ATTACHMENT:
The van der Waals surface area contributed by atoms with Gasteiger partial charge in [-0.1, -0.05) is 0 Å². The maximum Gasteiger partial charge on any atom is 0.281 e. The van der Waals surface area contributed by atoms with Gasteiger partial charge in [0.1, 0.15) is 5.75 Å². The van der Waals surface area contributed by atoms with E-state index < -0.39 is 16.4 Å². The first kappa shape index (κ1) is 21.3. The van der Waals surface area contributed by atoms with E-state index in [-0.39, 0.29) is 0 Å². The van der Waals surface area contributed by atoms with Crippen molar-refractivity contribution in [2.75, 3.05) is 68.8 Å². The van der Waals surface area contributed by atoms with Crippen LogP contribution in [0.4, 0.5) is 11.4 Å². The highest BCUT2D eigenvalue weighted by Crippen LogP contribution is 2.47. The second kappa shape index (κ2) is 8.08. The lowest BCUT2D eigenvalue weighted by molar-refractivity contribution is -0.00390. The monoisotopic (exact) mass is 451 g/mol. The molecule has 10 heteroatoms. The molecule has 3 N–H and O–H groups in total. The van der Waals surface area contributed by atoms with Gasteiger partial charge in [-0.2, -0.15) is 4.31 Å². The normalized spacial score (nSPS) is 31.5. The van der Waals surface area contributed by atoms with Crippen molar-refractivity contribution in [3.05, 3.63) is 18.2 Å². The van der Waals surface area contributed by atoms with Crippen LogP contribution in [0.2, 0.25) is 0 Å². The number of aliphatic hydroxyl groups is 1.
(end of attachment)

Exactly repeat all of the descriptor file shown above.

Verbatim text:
The van der Waals surface area contributed by atoms with Gasteiger partial charge in [-0.1, -0.05) is 0 Å². The maximum Gasteiger partial charge on any atom is 0.281 e. The van der Waals surface area contributed by atoms with Gasteiger partial charge in [0.1, 0.15) is 5.75 Å². The van der Waals surface area contributed by atoms with E-state index < -0.39 is 16.4 Å². The first kappa shape index (κ1) is 21.3. The van der Waals surface area contributed by atoms with E-state index in [-0.39, 0.29) is 0 Å². The van der Waals surface area contributed by atoms with Crippen molar-refractivity contribution in [2.75, 3.05) is 68.8 Å². The van der Waals surface area contributed by atoms with Crippen LogP contribution in [0.4, 0.5) is 11.4 Å². The highest BCUT2D eigenvalue weighted by Crippen LogP contribution is 2.47. The second kappa shape index (κ2) is 8.08. The lowest BCUT2D eigenvalue weighted by molar-refractivity contribution is -0.00390. The monoisotopic (exact) mass is 451 g/mol. The molecule has 10 heteroatoms. The molecule has 3 N–H and O–H groups in total. The van der Waals surface area contributed by atoms with Gasteiger partial charge in [-0.2, -0.15) is 4.31 Å². The normalized spacial score (nSPS) is 31.5. The van der Waals surface area contributed by atoms with Crippen molar-refractivity contribution in [3.05, 3.63) is 18.2 Å². The van der Waals surface area contributed by atoms with Crippen LogP contribution in [0.2, 0.25) is 0 Å². The number of aliphatic hydroxyl groups is 1.